Someone I know well who was being detained under the mental health act recently was tentatively questioned by his consultant about the strange contortions he was putting his body through. A complete discharge was about to be sanctioned but nurses passing by his room were unsettled by the ‘Houdini in a box’. This line of enquiry was furthered with questions over whether these actions were driven by some outside force, whether voices were being heard. With disbelief dawning that such questions could be aimed at a practice so healing in nature the patient exclaimed. ‘I’m so sorry, I think it’s you that has the mis-understanding; i’m simply practicing yoga- and it’s good for me.’
I don’t think any right minded (no pun intended) yoga practitioner would doubt the healing properties that yoga has to offer, however I would counter this train of thought with the lesser known truth about yoga that one size does not fit all. That the symbiotic nature of our body’s and mind’s are unique to ourselves and that their construction and assembly needs to be valued in their own way and not rushed or sped towards any finishing line. True there is a universal benefit to be experienced when attending classes that everyone is familiar with to a lesser or greater degree, however I do question what can go on beyond the class if left unnoticed or communicated back in some verbal context.
Put another way I attended a counselling course that demonstrated the fragility of an unsettled mind by giving all the students tightly woven balls of interlacing elastic bands. The course was client centred in its approach and individuals were told to treat the balls they were given as clients they had just taken on; the elastic bands represented problems unknown by the client that would need addressing and unravelling. Thankfully no juggling acts were performed or games of pass the parcel. The effect this simple exercise had on us all though was profound. In an instant we realized the patience and accuracy required to address the task properly. That one band, like the mind, would be linked inextricably to another and unless the process was carried out with deft and delicate precision the balls could split, snap or break out uncontrolably.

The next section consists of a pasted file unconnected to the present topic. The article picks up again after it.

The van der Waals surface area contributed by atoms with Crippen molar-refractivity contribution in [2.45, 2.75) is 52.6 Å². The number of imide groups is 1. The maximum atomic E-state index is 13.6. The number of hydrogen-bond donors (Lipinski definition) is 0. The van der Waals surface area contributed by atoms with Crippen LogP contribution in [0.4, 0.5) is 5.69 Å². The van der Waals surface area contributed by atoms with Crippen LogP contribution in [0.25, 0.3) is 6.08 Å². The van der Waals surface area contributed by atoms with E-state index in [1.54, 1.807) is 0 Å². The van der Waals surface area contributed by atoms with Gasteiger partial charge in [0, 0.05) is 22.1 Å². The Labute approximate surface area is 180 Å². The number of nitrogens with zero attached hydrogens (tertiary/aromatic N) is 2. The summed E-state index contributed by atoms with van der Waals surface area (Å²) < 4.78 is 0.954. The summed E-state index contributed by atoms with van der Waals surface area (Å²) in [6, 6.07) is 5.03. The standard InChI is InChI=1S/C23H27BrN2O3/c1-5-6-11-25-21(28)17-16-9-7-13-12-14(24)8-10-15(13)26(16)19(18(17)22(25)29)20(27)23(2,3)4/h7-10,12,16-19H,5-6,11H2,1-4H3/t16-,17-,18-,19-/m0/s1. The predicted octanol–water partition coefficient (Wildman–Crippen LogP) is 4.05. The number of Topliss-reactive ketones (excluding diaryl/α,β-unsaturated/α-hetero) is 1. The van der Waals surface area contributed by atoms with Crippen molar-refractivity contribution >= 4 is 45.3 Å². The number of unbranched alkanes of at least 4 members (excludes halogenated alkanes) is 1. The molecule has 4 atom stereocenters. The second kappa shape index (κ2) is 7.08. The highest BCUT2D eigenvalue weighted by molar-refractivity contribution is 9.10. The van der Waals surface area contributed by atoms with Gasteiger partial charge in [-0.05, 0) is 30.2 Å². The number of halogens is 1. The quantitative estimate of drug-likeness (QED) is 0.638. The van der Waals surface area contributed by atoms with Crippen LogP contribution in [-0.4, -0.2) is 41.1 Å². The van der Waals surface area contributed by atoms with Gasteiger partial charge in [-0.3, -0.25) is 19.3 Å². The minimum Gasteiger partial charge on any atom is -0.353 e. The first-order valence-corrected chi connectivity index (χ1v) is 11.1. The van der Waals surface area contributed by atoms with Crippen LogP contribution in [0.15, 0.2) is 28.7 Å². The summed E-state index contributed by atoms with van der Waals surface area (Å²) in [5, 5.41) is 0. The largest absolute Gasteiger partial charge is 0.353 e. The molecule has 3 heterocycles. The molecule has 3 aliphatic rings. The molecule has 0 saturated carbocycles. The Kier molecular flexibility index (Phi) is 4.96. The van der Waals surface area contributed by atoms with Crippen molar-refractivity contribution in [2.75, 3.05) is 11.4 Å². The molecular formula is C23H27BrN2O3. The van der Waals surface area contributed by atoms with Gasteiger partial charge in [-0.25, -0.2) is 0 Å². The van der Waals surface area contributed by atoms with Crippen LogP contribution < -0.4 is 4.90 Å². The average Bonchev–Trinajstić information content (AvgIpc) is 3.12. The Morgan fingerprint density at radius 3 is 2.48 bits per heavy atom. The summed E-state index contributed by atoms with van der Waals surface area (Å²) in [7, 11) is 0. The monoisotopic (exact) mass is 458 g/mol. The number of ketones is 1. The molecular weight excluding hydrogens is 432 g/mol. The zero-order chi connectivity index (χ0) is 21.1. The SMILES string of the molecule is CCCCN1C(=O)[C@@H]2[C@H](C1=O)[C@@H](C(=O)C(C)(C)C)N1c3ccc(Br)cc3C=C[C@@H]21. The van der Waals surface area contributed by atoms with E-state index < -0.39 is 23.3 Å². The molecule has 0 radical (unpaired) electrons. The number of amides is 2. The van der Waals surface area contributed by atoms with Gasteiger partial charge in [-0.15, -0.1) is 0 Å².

If raising the Kundalini Serpent it is pretty well known in yoga circles that the energy centres need to be aligned, harmonised and in rhythm in order to avoid any breakdown of the nervous system, that the chakra’s building blocks start at the bottom and that there can be no rolling of the dice to jump a few places, that this would only lead to a forfeit as opposed to victory.
In the same way as this asanas are the key to unlocking and unfolding the blockages that lay buried deep within the body and mind. They have the ability to release and transform toxic energy and turn poison into medicine. What perhaps is sometimes required in an individuals yoga programme is a firm foundation for this to take place step by step. The subtleties of tension are intricate in their form and have a domino effect running like a chain throughout the body.
To savour anything of value in life, anything that we choose to keep in our lives, it seems the more we choose to do this gradually while nurturing whatever it is with gratitude, the more we will benefit in the end.